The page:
Another electrical problem – this time it was not a power failure, but an issue involving the electrical circuits in our kitchen! It seems that two of our receptacles (one powers the coffee maker!) and the stove were not functioning this afternoon. Repeated attempts to reset the GFI were unsuccessful. A friend and deacon from our church was summoned; he would come and replace the GFI receptacle.
Our friend, let’s call him Matt, arrived and began his relief efforts. He diligently checked the electrical box and the circuit in question. The GFI would not reset. This confirmed our suspicion – the circuit wouldn’t work. Our repair friend had brought along a couple of extra GFIs which he had purchased at Lowe’s. After rearranging the kitchen to gain access to the receptacles, the replacement was initiated! The old GFI was removed and a new one right out of the box installed according to the directions provided. One problem – instructions were provided in multiple languages, but not English. Undaunted, the repair went on.
Now it seems there was a problem in the line or in the main electrical box which needed to be resolved. Once again, Matt diligently and patiently persisted in his work. By now, I had managed to navigate my wheelchair to a position closer to the repair job. Perhaps I could offer some moral support, or at least know what was going on.
One of the items on my agenda for this afternoon was to write this blog. I had been wrestling with my thoughts as I considered and researched some verses in Psalm 40. The electrical problem was really an unwanted nuisance, but I knew that it should be resolved. Meanwhile, my friend was persisting. As usual, the quick and easy Saturday afternoon repair job proved to be more difficult or tricky than at first supposed. This whole process took a couple of hours, not including my friend’s travel time. I was very thankful and expressed my appreciation.
While Matt worked, I sat (feeling a little frustrated) in the wheelchair and waited. At one point I offered a silent prayer to my heavenly Father asking his help in the process. But I honestly thought that this help would come in the form of an electrician on Monday. It seemed like this is going to be another lesson in waiting and patience. But God certainly rewarded Matt’s persistence and answered my prayer. The apostle James said something about “you do not have because you do not ask.” Once I asked, the problem was clearly identified, instructions in the English were found and the issue resolved. Praise the Lord.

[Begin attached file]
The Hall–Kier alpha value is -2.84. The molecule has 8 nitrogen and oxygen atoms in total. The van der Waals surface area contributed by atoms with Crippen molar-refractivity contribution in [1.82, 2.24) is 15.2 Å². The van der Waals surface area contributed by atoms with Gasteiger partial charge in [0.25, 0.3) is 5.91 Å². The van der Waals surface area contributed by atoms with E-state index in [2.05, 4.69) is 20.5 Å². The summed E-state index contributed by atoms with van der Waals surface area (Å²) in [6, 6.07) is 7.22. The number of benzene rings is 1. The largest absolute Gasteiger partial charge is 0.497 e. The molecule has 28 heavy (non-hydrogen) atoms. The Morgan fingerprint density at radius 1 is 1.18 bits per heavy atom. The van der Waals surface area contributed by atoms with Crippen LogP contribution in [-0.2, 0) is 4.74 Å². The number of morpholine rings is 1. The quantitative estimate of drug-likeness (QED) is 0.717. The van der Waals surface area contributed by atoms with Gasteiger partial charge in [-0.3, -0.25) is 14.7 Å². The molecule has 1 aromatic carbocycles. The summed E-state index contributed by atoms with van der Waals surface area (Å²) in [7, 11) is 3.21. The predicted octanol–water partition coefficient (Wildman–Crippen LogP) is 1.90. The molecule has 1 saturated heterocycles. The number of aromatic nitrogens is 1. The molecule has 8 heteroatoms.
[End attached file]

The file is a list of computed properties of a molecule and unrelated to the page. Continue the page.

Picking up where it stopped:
Remember that I mentioned Psalm 40? Verses 1 – 3 read: “I waited patiently for the Lord; he inclined to me and heard my cry. He drew me up from the pit of destruction, out of the miry bog, and set my feet upon a rock, making my steps secure. He put a new song in my mouth, a song of praise to our God. Many will see and fear, and put their trust in the Lord.” (Psalm 40:1–3, ESV)
Do I “wait patiently for the Lord?” The Hebrew root word expresses eager anticipation, tenseness and hope. In this verse, it means enduring patiently in confident hope that God will decisively act for the salvation of his people. Indeed, he has inclined (literally bent over) and heard my cry of desperation. Apart from him, I have no hope. In Christ, he has saved me, setting my feet in a secure place.
Beyond this wonderful truth is a lesson for living in relationship to God. When I call to the Lord for help, he bends over to listen and to deliver me from my trouble. When I am helpless, He is my hope. So he does put a song of praise in my mouth. Thus, many hear of his wonderful deeds and put their trust in him.
Do you see what these verses are saying? At least one reason why the Lord answers the prayers of his people is to encourage others to cry out to him for help. So, the next time you recognize you are in a helpless situation cry out to him. He will lean over and hear your cry for help.